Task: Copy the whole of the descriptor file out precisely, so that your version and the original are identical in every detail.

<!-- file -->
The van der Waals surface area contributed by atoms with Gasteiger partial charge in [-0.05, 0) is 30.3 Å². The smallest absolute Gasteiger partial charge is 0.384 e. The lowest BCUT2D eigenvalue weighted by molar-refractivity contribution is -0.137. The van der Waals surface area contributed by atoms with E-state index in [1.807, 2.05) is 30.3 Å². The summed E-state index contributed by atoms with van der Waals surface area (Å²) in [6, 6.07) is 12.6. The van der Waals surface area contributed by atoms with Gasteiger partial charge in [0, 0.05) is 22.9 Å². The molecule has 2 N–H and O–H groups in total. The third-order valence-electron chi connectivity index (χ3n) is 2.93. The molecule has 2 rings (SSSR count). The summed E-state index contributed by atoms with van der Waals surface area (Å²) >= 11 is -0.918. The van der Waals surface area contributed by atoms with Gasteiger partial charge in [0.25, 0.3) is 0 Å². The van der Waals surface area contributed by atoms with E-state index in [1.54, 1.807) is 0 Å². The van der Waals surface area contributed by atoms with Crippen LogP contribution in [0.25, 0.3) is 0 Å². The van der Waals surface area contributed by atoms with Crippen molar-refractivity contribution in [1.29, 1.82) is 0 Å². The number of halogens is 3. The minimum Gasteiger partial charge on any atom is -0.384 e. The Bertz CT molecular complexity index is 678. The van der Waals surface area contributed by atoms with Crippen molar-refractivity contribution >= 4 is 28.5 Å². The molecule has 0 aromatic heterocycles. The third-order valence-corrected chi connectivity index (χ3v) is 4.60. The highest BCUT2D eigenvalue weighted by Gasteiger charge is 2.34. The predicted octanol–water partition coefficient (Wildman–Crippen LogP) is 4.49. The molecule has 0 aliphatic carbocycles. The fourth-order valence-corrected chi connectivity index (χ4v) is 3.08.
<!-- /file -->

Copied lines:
The van der Waals surface area contributed by atoms with Gasteiger partial charge in [-0.05, 0) is 30.3 Å². The smallest absolute Gasteiger partial charge is 0.384 e. The lowest BCUT2D eigenvalue weighted by molar-refractivity contribution is -0.137. The van der Waals surface area contributed by atoms with E-state index in [1.807, 2.05) is 30.3 Å². The summed E-state index contributed by atoms with van der Waals surface area (Å²) in [6, 6.07) is 12.6. The van der Waals surface area contributed by atoms with Gasteiger partial charge in [0, 0.05) is 22.9 Å². The molecule has 2 N–H and O–H groups in total. The third-order valence-electron chi connectivity index (χ3n) is 2.93. The molecule has 2 rings (SSSR count). The summed E-state index contributed by atoms with van der Waals surface area (Å²) >= 11 is -0.918. The van der Waals surface area contributed by atoms with Gasteiger partial charge in [0.25, 0.3) is 0 Å². The van der Waals surface area contributed by atoms with E-state index in [1.54, 1.807) is 0 Å². The van der Waals surface area contributed by atoms with Crippen LogP contribution in [0.25, 0.3) is 0 Å². The van der Waals surface area contributed by atoms with Crippen molar-refractivity contribution in [1.29, 1.82) is 0 Å². The number of halogens is 3. The minimum Gasteiger partial charge on any atom is -0.384 e. The Bertz CT molecular complexity index is 678. The van der Waals surface area contributed by atoms with Crippen molar-refractivity contribution >= 4 is 28.5 Å². The molecule has 0 aromatic heterocycles. The third-order valence-corrected chi connectivity index (χ3v) is 4.60. The highest BCUT2D eigenvalue weighted by Gasteiger charge is 2.34. The predicted octanol–water partition coefficient (Wildman–Crippen LogP) is 4.49. The molecule has 0 aliphatic carbocycles. The fourth-order valence-corrected chi connectivity index (χ4v) is 3.08.